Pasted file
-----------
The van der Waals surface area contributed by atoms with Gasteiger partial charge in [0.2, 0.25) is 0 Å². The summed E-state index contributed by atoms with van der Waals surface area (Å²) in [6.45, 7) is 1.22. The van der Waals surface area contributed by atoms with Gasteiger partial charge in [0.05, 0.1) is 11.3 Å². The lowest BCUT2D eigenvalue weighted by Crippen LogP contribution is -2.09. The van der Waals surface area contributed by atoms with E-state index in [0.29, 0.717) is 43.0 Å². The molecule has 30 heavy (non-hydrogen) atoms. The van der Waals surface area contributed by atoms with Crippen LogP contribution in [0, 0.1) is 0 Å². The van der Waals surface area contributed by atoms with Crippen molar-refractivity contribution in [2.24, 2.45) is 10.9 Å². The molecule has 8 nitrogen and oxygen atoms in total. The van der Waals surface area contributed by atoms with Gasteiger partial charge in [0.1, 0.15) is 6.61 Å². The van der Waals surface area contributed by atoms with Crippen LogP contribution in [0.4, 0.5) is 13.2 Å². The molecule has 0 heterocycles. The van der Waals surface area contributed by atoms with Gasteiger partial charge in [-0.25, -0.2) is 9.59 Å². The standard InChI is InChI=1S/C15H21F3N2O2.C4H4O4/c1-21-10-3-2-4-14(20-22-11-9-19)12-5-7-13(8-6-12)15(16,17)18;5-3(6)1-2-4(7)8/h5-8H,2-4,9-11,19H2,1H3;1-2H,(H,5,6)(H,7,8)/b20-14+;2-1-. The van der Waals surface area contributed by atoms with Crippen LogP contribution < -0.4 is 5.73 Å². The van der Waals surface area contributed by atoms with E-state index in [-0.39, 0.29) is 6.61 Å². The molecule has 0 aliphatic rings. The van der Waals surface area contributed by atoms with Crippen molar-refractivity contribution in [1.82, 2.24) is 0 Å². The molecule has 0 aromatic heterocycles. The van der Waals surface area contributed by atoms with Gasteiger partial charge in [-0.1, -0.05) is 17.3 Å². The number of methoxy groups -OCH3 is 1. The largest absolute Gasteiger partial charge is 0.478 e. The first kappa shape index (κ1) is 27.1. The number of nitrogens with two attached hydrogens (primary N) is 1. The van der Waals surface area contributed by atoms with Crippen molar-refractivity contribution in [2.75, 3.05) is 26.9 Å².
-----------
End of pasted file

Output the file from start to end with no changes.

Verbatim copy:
The van der Waals surface area contributed by atoms with Gasteiger partial charge in [0.2, 0.25) is 0 Å². The summed E-state index contributed by atoms with van der Waals surface area (Å²) in [6.45, 7) is 1.22. The van der Waals surface area contributed by atoms with Gasteiger partial charge in [0.05, 0.1) is 11.3 Å². The lowest BCUT2D eigenvalue weighted by Crippen LogP contribution is -2.09. The van der Waals surface area contributed by atoms with E-state index in [0.29, 0.717) is 43.0 Å². The molecule has 30 heavy (non-hydrogen) atoms. The van der Waals surface area contributed by atoms with Crippen LogP contribution in [0, 0.1) is 0 Å². The van der Waals surface area contributed by atoms with Crippen molar-refractivity contribution in [2.24, 2.45) is 10.9 Å². The molecule has 8 nitrogen and oxygen atoms in total. The van der Waals surface area contributed by atoms with Gasteiger partial charge in [0.1, 0.15) is 6.61 Å². The van der Waals surface area contributed by atoms with Crippen LogP contribution in [0.4, 0.5) is 13.2 Å². The molecule has 0 heterocycles. The van der Waals surface area contributed by atoms with Gasteiger partial charge in [-0.25, -0.2) is 9.59 Å². The standard InChI is InChI=1S/C15H21F3N2O2.C4H4O4/c1-21-10-3-2-4-14(20-22-11-9-19)12-5-7-13(8-6-12)15(16,17)18;5-3(6)1-2-4(7)8/h5-8H,2-4,9-11,19H2,1H3;1-2H,(H,5,6)(H,7,8)/b20-14+;2-1-. The van der Waals surface area contributed by atoms with Crippen LogP contribution < -0.4 is 5.73 Å². The van der Waals surface area contributed by atoms with E-state index in [-0.39, 0.29) is 6.61 Å². The molecule has 0 aliphatic rings. The van der Waals surface area contributed by atoms with Crippen molar-refractivity contribution in [1.82, 2.24) is 0 Å². The molecule has 0 aromatic heterocycles. The van der Waals surface area contributed by atoms with Gasteiger partial charge in [-0.1, -0.05) is 17.3 Å². The number of methoxy groups -OCH3 is 1. The largest absolute Gasteiger partial charge is 0.478 e. The first kappa shape index (κ1) is 27.1. The number of nitrogens with two attached hydrogens (primary N) is 1. The van der Waals surface area contributed by atoms with Crippen molar-refractivity contribution in [2.75, 3.05) is 26.9 Å².